We earned our band groupie badge by travelling to Grenada primarily to see our favourite folky Canadian rockers, Madison Violet perform. The VIP stay included luxe accommodations in a massive and masterfully-designed beach villa, breakfast (picture piled pancakes and sausage here, swimming in sweet and citrusy nutmeg syrup), a boat tour of Hog Island, a dinghy concert with the girls, a behind-the-scenes rehearsal with a local steel pan band, The Wizzards (with a generous cooler of Prosecco and chardonnay to accompany), and another show at The Deck (Le Phare’s resto).
This boutique hotel has really ruined us for future stays in the Caribbean. Situated in a quiet bay on a property that sees more hummingbird traffic than vehicles, Le Phare is a grand escape. Poolside we assumed a very sloth-like existence of Carib beers, cat naps and distracted reading. From the pool you can watch the glide of mooring yachts and catamarans on truly azure waters. There’s no photoshopping here.
The dinghy concert was a unique opportunity to see the band in a playful, casual bill. Bobbing on a ship in the sea, sandwiched by a barge, yacht and over thirty dinghies, the Sunday afternoon sun was blistering hot. Rum was chugged, songs were belted out and the marina hosted a post-concert barbeque that wooed guests with the likes of whiskey burgers and frothy coconut-milk and rum pain killers.
All of Grenada smells like a walk through a busy kitchen—the air is perfumed with cilantro, nutmeg and wafts of oregano. The stars are unreal and when the frogs take over at night, it’s the best way to fall to sleep under the mosquito net canopy.
The staff are over-the-top gracious while the owners are sure to swoop in and out to ensure that your experience exceeds expectation. Thanks Jana, Dieter, Lisa and Brenley!
4. The Sohotel, New York
Okay, maybe 2013 was Year of the Destination Concert. In November I surprised Kim with tickets to see Alison Moyet at the Manhattan Centre in New York. Kim’s sister joined in on the secrecy and soon we were both creeping through booking.com and tripadvisor places for a hotel that was more than 15 square feet, less than $400 a night and not bordering New Jersey.
Situated between the Bowery District, Little Italy and Chinatown, the Sohotel sold us with its praising reviews and art deco-heritage mash-up. The online pics showcased zebra print wingbacks, exposed brick, a slick industrial look with fun, quirky furnishings.
The attention to detail is seen in the flashy bellhops uniform. The staff wear low-rise purple Converse, cardigans and purple and white checked buttondowns.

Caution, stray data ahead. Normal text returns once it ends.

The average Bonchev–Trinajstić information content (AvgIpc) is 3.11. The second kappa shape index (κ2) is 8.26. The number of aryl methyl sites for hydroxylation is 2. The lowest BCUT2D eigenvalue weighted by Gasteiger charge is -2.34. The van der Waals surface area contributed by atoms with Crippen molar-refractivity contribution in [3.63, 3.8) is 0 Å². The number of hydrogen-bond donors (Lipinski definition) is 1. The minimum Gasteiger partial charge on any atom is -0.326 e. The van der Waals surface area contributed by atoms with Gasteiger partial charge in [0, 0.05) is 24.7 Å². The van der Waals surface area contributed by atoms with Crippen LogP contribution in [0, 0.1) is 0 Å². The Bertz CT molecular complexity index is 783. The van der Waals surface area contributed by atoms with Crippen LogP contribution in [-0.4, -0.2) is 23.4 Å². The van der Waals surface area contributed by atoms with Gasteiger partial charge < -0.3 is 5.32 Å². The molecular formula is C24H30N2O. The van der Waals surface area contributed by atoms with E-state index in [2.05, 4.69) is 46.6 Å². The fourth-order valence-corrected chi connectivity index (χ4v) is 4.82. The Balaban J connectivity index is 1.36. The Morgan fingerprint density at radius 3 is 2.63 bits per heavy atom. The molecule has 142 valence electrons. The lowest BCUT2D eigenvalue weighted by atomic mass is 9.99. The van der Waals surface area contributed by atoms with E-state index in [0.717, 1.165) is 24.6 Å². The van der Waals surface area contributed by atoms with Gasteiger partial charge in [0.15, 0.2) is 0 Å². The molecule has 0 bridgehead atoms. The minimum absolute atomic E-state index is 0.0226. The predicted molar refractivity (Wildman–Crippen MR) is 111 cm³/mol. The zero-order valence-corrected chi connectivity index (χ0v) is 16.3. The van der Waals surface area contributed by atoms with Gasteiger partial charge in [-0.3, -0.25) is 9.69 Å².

We went in with the notion that it is New York (cue up sirens), the hotel is in a heritage building (cue up clanging rads and drafty windows) and that space is at a premium. Sure, the hotel room and bathroom required agile, cat-like balance to manoeuvre, but, reception was eager to please and upgrade us to a larger room when our online booking was ‘miscommunicated.’ We ended up with a triple room which allowed for one bed to be used as an open wardrobe. Perfect.
Despite having no in-room coffee makers, the most-awake one in our lot (usually Kim) was sent downstairs to the lobby to grab caffeine for us. Close to the subway line (for the urban brave—as Kim says, “the subway lines in NY are like spaghetti.”), close to dozens of reflexology businesses, and a brisk walk to John’s on Bleeker for sensational pizza, Sohotel was tops.
If you’ve been reading my blog for a year, you’ll know that Kim and I turned looking for a home into a part-time job. We began our search in April of 2012 and were ready to go on a sabbatical when the market thinned out in September. We put Iceland on hold that fall, thinking we’d been buying a house and it wasn’t until a last-ditch effort just before Halloween that we fell in love with the 150-year-old stone cottage that I’m sitting in right now.
We looked at mls.ca until we were as cross-eyed as Siamese cats. We trudged through so many houses, disenchanted. Our hopes were dashed on more than one occasion by potential junker neighbours, a bowing exterior wall, dodgy dirt basement with a possible crypt in the corner, sagging roofs and spaces that were really smashing—but had no place for snow tires, Kim’s chop saw and tools, hockey equipment, let alone car.
Having only lived in brand new builds, Kim was convinced on my push for a home with character, history and personality. We never dreamed we’d be living in Galt, but, in our early wanderings we found a microbrewery across the river, a cheese shop, impressive library, a coffee roaster and a riverside path that winds through Paris and beyond, to Brantford. Galt had good bones—and I could work at the top hotel in Canada, Langdon Hall Country House Hotel and Spa.
We fell for the house instantly, despite the wet dog smell and clutter that clogged the rooms. We could see beyond it all and loved the old pine floors, the exposed stone, the wide baseboards, the crown molding and ceiling medallions. The carriage house with the Murphy bed ignited our pursuit. This house would be ours! The backyard promised full sun, a cute Bunkie—space for a cedar deck to be built to entertain, towering black walnut trees and privacy. Our search was over.
On January 17th, 2013 we found our home, and it really is the best place in the world to sleep.
If you missed the best places we slept in 2012, from Texas to the Belize Zoo, they’re here: http://julestorti.wordpress.com/2012/12/17/the-best-places-we-slept-in-2012/
And 2011? From the Ice Hotel, Honduras to the Egyptian desert: http://julestorti.wordpress.com/2011/12/16/the-best-places-i-slept-this-year/